Improving remote veterinary surgery safety
Many remote, Indigenous communities have an over population of dogs and cats who carry zoonotic diseases, such as scabies and worms. These diseases easily transfer to the local human populations and put them at risk. However, remote, Indigenous communities often do not have the benefit of a veterinarian in close proximity.
Animal Management in Rural and Remote Indigenous Communities Inc is an organisation that assists remote Indigenous communities and shires with animal management by coordinating veterinary programs which focus on de-sexing and anti-parasite treatment. AMRRIC provides the veterinary equipment for veterinarians who often travel thousands of kilometres to the community from their practice.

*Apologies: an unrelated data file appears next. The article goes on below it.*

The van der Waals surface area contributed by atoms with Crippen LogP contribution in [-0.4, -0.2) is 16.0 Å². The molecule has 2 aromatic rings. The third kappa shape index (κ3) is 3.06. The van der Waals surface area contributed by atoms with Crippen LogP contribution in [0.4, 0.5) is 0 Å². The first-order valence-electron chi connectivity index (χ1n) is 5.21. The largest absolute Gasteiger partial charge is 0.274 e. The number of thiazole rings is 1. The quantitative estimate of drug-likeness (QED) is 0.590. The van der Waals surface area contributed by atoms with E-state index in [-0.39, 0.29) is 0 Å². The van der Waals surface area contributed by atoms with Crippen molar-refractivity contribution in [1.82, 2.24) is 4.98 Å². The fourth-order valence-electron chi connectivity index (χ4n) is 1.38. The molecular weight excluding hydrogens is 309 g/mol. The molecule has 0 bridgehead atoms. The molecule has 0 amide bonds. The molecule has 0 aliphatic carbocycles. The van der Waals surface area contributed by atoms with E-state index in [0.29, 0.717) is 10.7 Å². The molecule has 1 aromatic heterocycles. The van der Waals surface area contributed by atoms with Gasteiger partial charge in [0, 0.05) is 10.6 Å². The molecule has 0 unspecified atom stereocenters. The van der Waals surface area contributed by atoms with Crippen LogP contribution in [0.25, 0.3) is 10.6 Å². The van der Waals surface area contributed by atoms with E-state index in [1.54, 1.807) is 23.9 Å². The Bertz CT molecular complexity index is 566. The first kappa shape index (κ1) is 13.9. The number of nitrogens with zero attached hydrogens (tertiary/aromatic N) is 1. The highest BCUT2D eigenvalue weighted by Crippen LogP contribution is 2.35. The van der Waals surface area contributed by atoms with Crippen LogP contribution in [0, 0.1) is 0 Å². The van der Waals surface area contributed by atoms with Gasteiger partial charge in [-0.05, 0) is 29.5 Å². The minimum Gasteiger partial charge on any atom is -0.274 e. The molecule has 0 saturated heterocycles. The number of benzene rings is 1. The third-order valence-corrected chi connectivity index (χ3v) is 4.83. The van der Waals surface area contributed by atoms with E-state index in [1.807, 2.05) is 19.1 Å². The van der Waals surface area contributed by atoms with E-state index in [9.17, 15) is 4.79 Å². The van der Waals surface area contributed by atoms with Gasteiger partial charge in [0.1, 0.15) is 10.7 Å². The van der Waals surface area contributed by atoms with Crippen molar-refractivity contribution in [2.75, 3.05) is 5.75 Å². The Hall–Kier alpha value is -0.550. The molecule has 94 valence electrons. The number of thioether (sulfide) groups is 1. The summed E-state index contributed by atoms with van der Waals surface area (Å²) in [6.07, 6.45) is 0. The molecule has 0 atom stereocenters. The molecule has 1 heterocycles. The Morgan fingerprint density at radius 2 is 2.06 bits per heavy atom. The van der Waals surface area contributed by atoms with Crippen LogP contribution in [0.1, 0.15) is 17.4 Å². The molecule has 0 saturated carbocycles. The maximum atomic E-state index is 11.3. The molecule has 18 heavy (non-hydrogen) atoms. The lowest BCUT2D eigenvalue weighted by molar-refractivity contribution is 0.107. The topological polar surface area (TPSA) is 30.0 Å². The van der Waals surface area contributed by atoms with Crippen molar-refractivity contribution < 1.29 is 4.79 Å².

With the support of The John T Reid Charitable Foundation, they were able to purchase five, portable oximeters that are essential to measure blood oxygenation levels and pulse rate during companion animal sterilisation procedures and other treatments, especially when treatments are done outside an operating theatre. These procedures are usually conducted in make-shift locations, such as someone’s verandah, on an ironing board, making basic veterinary procedures challenging.
In 2019, these pulse oximeters were used in remote veterinary programs in Pipalyatjara and Kalka (SA), Kiwirrkurra (WA) and Papunya, Mt Liebig, Kintore, Haasts Bluff, Wadeye and Lajamanu in Northern Territory. The project improved community health and wellbeing in an immediate and tangible by helping to rid the animals from their diseases and their ability to breed.